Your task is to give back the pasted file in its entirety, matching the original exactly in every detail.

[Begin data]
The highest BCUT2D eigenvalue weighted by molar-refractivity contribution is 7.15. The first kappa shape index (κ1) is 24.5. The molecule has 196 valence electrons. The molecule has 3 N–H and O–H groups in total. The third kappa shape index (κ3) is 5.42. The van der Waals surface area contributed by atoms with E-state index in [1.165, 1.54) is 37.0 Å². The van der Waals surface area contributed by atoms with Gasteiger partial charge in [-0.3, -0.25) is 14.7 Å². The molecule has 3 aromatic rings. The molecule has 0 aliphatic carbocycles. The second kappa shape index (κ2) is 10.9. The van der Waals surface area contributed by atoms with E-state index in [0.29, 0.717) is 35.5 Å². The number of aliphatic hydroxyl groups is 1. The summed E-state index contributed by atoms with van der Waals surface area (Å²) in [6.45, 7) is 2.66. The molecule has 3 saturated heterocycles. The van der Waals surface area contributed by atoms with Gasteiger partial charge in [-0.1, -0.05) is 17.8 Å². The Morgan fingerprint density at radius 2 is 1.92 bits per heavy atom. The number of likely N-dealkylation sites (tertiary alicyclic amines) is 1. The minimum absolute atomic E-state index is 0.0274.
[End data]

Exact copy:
The highest BCUT2D eigenvalue weighted by molar-refractivity contribution is 7.15. The first kappa shape index (κ1) is 24.5. The molecule has 196 valence electrons. The molecule has 3 N–H and O–H groups in total. The third kappa shape index (κ3) is 5.42. The van der Waals surface area contributed by atoms with E-state index in [1.165, 1.54) is 37.0 Å². The van der Waals surface area contributed by atoms with Gasteiger partial charge in [-0.3, -0.25) is 14.7 Å². The molecule has 3 aromatic rings. The molecule has 0 aliphatic carbocycles. The second kappa shape index (κ2) is 10.9. The van der Waals surface area contributed by atoms with E-state index in [0.29, 0.717) is 35.5 Å². The number of aliphatic hydroxyl groups is 1. The summed E-state index contributed by atoms with van der Waals surface area (Å²) in [6.45, 7) is 2.66. The molecule has 3 saturated heterocycles. The van der Waals surface area contributed by atoms with Gasteiger partial charge in [-0.1, -0.05) is 17.8 Å². The Morgan fingerprint density at radius 2 is 1.92 bits per heavy atom. The number of likely N-dealkylation sites (tertiary alicyclic amines) is 1. The minimum absolute atomic E-state index is 0.0274.